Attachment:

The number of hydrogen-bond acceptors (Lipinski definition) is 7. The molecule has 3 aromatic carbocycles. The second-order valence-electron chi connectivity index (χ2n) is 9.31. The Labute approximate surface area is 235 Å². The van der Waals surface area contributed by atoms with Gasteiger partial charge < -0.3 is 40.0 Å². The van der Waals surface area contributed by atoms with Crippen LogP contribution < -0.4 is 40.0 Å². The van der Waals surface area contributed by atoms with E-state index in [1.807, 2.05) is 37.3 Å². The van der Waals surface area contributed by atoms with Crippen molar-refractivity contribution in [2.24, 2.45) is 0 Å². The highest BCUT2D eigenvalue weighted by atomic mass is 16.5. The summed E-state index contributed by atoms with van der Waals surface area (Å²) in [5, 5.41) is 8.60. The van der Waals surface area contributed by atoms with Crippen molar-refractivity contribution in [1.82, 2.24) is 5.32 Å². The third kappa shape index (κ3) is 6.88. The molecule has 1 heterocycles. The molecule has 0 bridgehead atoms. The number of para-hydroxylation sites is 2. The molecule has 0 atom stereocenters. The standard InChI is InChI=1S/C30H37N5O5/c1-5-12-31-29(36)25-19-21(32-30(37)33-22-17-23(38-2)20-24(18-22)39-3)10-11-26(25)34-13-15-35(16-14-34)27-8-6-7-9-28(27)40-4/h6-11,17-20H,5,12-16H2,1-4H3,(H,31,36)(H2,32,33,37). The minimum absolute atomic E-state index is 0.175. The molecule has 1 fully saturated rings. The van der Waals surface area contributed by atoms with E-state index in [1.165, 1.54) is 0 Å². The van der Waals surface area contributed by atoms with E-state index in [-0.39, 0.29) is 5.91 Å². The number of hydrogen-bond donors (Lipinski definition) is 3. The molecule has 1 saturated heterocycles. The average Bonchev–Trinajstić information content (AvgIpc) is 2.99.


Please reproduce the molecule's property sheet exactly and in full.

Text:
The number of hydrogen-bond acceptors (Lipinski definition) is 7. The molecule has 3 aromatic carbocycles. The second-order valence-electron chi connectivity index (χ2n) is 9.31. The Labute approximate surface area is 235 Å². The van der Waals surface area contributed by atoms with Gasteiger partial charge < -0.3 is 40.0 Å². The van der Waals surface area contributed by atoms with Crippen LogP contribution < -0.4 is 40.0 Å². The van der Waals surface area contributed by atoms with E-state index in [1.807, 2.05) is 37.3 Å². The van der Waals surface area contributed by atoms with Crippen molar-refractivity contribution in [2.24, 2.45) is 0 Å². The highest BCUT2D eigenvalue weighted by atomic mass is 16.5. The summed E-state index contributed by atoms with van der Waals surface area (Å²) in [5, 5.41) is 8.60. The van der Waals surface area contributed by atoms with Crippen molar-refractivity contribution in [1.82, 2.24) is 5.32 Å². The third kappa shape index (κ3) is 6.88. The molecule has 1 heterocycles. The molecule has 0 bridgehead atoms. The number of para-hydroxylation sites is 2. The molecule has 0 atom stereocenters. The standard InChI is InChI=1S/C30H37N5O5/c1-5-12-31-29(36)25-19-21(32-30(37)33-22-17-23(38-2)20-24(18-22)39-3)10-11-26(25)34-13-15-35(16-14-34)27-8-6-7-9-28(27)40-4/h6-11,17-20H,5,12-16H2,1-4H3,(H,31,36)(H2,32,33,37). The minimum absolute atomic E-state index is 0.175. The molecule has 1 fully saturated rings. The van der Waals surface area contributed by atoms with E-state index in [1.165, 1.54) is 0 Å². The van der Waals surface area contributed by atoms with E-state index in [-0.39, 0.29) is 5.91 Å². The number of hydrogen-bond donors (Lipinski definition) is 3. The molecule has 1 saturated heterocycles. The average Bonchev–Trinajstić information content (AvgIpc) is 2.99.